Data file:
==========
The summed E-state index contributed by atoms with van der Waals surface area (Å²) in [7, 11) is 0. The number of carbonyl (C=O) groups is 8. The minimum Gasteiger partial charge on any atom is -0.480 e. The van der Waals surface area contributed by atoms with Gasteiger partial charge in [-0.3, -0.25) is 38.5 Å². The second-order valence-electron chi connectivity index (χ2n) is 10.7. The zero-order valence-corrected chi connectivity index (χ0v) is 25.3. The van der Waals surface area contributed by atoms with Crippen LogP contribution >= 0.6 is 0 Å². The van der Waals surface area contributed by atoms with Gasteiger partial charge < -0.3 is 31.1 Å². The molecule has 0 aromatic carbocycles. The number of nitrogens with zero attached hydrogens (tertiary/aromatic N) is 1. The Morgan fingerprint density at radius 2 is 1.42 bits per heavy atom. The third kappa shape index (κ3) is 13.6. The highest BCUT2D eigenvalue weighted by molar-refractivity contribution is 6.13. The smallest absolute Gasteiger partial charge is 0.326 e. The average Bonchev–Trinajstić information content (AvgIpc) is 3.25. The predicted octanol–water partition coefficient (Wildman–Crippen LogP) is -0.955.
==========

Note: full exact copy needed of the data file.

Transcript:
The summed E-state index contributed by atoms with van der Waals surface area (Å²) in [7, 11) is 0. The number of carbonyl (C=O) groups is 8. The minimum Gasteiger partial charge on any atom is -0.480 e. The van der Waals surface area contributed by atoms with Gasteiger partial charge in [-0.3, -0.25) is 38.5 Å². The second-order valence-electron chi connectivity index (χ2n) is 10.7. The zero-order valence-corrected chi connectivity index (χ0v) is 25.3. The van der Waals surface area contributed by atoms with Crippen LogP contribution >= 0.6 is 0 Å². The van der Waals surface area contributed by atoms with Gasteiger partial charge < -0.3 is 31.1 Å². The molecule has 0 aromatic carbocycles. The number of nitrogens with zero attached hydrogens (tertiary/aromatic N) is 1. The Morgan fingerprint density at radius 2 is 1.42 bits per heavy atom. The third kappa shape index (κ3) is 13.6. The highest BCUT2D eigenvalue weighted by molar-refractivity contribution is 6.13. The smallest absolute Gasteiger partial charge is 0.326 e. The average Bonchev–Trinajstić information content (AvgIpc) is 3.25. The predicted octanol–water partition coefficient (Wildman–Crippen LogP) is -0.955.